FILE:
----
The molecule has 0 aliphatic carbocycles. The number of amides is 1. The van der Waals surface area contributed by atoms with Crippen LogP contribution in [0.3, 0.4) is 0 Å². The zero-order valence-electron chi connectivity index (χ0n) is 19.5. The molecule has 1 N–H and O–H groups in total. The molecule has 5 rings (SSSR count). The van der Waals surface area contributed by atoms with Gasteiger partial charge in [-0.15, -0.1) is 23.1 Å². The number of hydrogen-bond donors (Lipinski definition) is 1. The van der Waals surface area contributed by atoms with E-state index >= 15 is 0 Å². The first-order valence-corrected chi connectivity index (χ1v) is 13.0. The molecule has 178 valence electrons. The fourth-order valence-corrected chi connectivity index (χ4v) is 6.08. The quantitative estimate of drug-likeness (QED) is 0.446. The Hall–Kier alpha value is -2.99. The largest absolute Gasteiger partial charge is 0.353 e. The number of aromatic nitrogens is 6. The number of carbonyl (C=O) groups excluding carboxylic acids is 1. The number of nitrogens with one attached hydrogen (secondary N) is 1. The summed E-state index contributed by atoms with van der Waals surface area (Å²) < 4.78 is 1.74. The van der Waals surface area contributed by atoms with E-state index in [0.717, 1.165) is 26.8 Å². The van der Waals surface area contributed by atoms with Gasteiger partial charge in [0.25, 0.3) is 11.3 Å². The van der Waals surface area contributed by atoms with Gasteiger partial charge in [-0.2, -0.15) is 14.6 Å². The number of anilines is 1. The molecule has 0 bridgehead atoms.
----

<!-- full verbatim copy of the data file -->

The molecule has 0 aliphatic carbocycles. The number of amides is 1. The van der Waals surface area contributed by atoms with Crippen LogP contribution in [0.3, 0.4) is 0 Å². The zero-order valence-electron chi connectivity index (χ0n) is 19.5. The molecule has 1 N–H and O–H groups in total. The molecule has 5 rings (SSSR count). The van der Waals surface area contributed by atoms with Gasteiger partial charge in [-0.15, -0.1) is 23.1 Å². The number of hydrogen-bond donors (Lipinski definition) is 1. The van der Waals surface area contributed by atoms with E-state index >= 15 is 0 Å². The first-order valence-corrected chi connectivity index (χ1v) is 13.0. The molecule has 178 valence electrons. The fourth-order valence-corrected chi connectivity index (χ4v) is 6.08. The quantitative estimate of drug-likeness (QED) is 0.446. The Hall–Kier alpha value is -2.99. The largest absolute Gasteiger partial charge is 0.353 e. The number of aromatic nitrogens is 6. The number of carbonyl (C=O) groups excluding carboxylic acids is 1. The number of nitrogens with one attached hydrogen (secondary N) is 1. The summed E-state index contributed by atoms with van der Waals surface area (Å²) < 4.78 is 1.74. The van der Waals surface area contributed by atoms with E-state index in [0.717, 1.165) is 26.8 Å². The van der Waals surface area contributed by atoms with Gasteiger partial charge in [0.25, 0.3) is 11.3 Å². The van der Waals surface area contributed by atoms with Gasteiger partial charge in [-0.2, -0.15) is 14.6 Å². The number of anilines is 1. The molecule has 0 bridgehead atoms.